The first is Arthur Newton. Widely known as the Father of marathoning, his impact on the early days of the race in the 1920’s ensured that it survived its infancy. A five-time winner, his 1923 time hacked two hours off the course record. He won by 52 minutes. The following year, he won by 75 minutes. He was simply in a class of his own in his day. The only time he was beaten (Harry Phillips in 1926) was when he had had no time to train properly.
After retirement, Newton wrote a book on running simply called Running. Thereafter he wrote three more books. His common sense advice may seem obvious now but in his time he was the expert, the guru and the, scientist. He constructed the foundations upon which we have built modern training ideas.
The second of these, and in my opinion the runner who most deserves to be called The Greatest, is Wally Hayward. Another five-time winner, Hayward is unique in that he was unbeaten in his prime. Five runs, five wins says it all. The first runner to break six hours, Wally Hayward was a colossus in his day. He was awarded the Helms award for the greatest sportsman in Africa in 1953.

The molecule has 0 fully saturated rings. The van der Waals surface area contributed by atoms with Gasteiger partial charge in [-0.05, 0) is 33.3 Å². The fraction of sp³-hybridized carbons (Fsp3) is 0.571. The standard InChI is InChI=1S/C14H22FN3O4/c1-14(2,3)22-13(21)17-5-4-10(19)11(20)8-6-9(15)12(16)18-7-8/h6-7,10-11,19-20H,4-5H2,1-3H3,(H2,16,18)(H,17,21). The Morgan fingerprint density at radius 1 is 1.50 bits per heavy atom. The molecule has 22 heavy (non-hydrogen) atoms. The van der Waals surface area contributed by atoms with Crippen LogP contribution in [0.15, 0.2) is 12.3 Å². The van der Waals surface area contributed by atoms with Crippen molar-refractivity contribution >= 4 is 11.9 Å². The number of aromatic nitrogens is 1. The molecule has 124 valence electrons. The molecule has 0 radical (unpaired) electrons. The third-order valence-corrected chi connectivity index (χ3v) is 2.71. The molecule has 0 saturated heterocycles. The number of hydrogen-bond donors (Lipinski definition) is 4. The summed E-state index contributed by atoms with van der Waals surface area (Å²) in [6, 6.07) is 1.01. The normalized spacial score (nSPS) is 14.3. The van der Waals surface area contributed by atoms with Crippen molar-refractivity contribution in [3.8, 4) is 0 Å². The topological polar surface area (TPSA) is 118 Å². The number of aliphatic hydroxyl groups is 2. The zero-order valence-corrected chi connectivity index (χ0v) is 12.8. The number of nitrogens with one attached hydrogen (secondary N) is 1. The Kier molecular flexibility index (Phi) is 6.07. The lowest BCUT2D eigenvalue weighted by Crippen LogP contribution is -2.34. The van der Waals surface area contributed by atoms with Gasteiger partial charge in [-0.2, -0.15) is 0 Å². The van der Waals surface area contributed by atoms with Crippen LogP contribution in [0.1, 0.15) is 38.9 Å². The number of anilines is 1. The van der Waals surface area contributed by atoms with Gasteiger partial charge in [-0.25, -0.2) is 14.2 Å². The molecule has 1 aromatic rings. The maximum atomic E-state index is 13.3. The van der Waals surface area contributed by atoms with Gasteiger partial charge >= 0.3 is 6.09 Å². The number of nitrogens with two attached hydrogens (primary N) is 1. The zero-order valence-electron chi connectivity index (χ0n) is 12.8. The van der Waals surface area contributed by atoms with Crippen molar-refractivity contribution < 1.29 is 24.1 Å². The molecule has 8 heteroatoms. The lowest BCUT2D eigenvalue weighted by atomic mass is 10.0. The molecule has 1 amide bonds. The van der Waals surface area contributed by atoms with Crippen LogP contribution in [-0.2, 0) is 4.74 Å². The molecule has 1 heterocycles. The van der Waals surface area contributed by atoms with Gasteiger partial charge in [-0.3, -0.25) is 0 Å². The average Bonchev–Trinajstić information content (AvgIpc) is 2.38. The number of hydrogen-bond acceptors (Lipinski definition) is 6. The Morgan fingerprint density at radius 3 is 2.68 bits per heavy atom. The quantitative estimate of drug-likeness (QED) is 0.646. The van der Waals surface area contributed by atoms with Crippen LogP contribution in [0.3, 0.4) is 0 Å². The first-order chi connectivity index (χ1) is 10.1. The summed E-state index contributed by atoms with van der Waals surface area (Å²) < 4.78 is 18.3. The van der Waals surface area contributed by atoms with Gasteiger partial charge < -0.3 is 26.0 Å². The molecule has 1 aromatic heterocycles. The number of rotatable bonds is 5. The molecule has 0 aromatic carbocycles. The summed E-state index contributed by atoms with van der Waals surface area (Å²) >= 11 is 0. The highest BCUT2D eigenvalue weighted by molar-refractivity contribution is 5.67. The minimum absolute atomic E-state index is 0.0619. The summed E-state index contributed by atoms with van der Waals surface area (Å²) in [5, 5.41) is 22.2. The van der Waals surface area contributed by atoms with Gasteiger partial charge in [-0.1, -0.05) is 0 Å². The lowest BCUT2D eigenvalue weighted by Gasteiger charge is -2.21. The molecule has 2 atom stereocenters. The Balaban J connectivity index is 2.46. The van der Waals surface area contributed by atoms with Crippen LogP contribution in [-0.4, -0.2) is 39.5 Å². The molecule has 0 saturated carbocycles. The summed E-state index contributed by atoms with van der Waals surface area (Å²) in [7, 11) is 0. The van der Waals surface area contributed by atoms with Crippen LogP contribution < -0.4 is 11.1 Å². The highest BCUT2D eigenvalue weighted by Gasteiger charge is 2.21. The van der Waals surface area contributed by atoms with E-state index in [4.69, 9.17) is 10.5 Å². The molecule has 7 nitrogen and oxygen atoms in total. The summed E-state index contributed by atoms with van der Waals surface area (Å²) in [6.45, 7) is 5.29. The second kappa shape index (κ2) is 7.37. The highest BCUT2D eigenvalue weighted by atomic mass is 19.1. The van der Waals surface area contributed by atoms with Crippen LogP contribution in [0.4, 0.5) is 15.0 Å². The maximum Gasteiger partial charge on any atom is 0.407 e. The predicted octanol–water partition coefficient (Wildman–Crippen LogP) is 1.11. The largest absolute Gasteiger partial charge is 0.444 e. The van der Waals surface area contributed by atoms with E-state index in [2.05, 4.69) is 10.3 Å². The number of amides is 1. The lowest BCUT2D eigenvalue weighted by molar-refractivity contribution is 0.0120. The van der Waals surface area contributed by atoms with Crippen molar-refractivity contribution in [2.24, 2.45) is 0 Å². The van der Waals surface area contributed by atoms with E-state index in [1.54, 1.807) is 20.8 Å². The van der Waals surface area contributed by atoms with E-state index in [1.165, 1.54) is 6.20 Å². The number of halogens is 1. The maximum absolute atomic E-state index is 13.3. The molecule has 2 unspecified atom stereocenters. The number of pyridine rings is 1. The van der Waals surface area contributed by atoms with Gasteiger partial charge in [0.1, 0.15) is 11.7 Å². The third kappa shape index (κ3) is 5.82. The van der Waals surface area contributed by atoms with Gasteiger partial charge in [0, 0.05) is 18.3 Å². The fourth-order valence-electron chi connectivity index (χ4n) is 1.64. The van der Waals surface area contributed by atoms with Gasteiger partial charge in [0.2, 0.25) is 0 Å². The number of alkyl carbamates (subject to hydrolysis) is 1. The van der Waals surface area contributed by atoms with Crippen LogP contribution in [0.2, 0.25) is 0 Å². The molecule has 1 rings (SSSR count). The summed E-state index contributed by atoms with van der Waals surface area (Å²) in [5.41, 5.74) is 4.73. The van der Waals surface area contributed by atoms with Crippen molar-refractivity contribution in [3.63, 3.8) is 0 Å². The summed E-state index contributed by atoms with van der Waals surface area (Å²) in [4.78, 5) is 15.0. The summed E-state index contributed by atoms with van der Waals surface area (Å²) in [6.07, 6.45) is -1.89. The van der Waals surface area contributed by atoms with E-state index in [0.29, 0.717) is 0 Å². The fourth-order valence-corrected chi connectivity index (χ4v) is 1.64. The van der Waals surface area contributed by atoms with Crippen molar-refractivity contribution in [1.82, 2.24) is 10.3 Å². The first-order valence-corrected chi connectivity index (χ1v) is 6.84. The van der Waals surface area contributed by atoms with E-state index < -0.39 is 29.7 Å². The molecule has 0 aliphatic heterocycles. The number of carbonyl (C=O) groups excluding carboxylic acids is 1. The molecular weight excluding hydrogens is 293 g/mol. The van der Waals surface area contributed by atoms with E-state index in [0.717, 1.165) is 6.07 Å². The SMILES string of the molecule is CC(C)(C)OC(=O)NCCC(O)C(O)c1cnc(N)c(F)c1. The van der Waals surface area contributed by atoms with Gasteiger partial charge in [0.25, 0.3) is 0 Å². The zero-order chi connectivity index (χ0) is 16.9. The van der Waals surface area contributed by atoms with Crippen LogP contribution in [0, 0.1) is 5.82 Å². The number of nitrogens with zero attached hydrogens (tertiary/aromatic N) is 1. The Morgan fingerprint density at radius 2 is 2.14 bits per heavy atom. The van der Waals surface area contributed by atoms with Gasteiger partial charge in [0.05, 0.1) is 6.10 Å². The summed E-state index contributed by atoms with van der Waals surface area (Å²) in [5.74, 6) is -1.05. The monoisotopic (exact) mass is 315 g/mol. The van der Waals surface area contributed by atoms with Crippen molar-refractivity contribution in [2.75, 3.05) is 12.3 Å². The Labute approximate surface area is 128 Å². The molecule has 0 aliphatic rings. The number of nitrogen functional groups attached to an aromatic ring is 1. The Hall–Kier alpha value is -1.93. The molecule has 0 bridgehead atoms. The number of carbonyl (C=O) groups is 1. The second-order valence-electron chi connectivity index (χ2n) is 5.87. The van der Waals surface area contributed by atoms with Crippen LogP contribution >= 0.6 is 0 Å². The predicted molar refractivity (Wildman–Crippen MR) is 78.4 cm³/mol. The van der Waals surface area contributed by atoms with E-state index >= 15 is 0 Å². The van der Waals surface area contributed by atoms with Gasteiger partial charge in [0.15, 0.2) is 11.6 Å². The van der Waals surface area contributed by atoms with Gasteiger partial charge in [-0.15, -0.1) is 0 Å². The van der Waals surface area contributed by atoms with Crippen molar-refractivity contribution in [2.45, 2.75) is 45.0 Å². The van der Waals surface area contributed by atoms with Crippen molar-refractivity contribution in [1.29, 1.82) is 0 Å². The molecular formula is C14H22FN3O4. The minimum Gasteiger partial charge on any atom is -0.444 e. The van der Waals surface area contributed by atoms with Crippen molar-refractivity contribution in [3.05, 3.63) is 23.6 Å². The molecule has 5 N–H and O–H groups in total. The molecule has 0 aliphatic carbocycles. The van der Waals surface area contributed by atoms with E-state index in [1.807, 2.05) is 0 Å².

But amazingly, his greatest performance was in a race he lost. In 1988, three weeks shy of his 80th birthday, he ran the Up Comrades in 9:44:15. He beat 47% of the field at an age where at best one is supposed to be retired and armchair bound and at worst, dead. The following year, Wally struggled and only just managed to beat the (11 hour) cut-off gun but he still finished.
Wallys 1988 run must surely be considered the greatest single Comrades run in the history of the Comrades. On the basis of that run and his 100% consistency while racing at his best, Wally Hayward must be The Greatest.
The only way I could challenge that is to run 9:43 in 2035!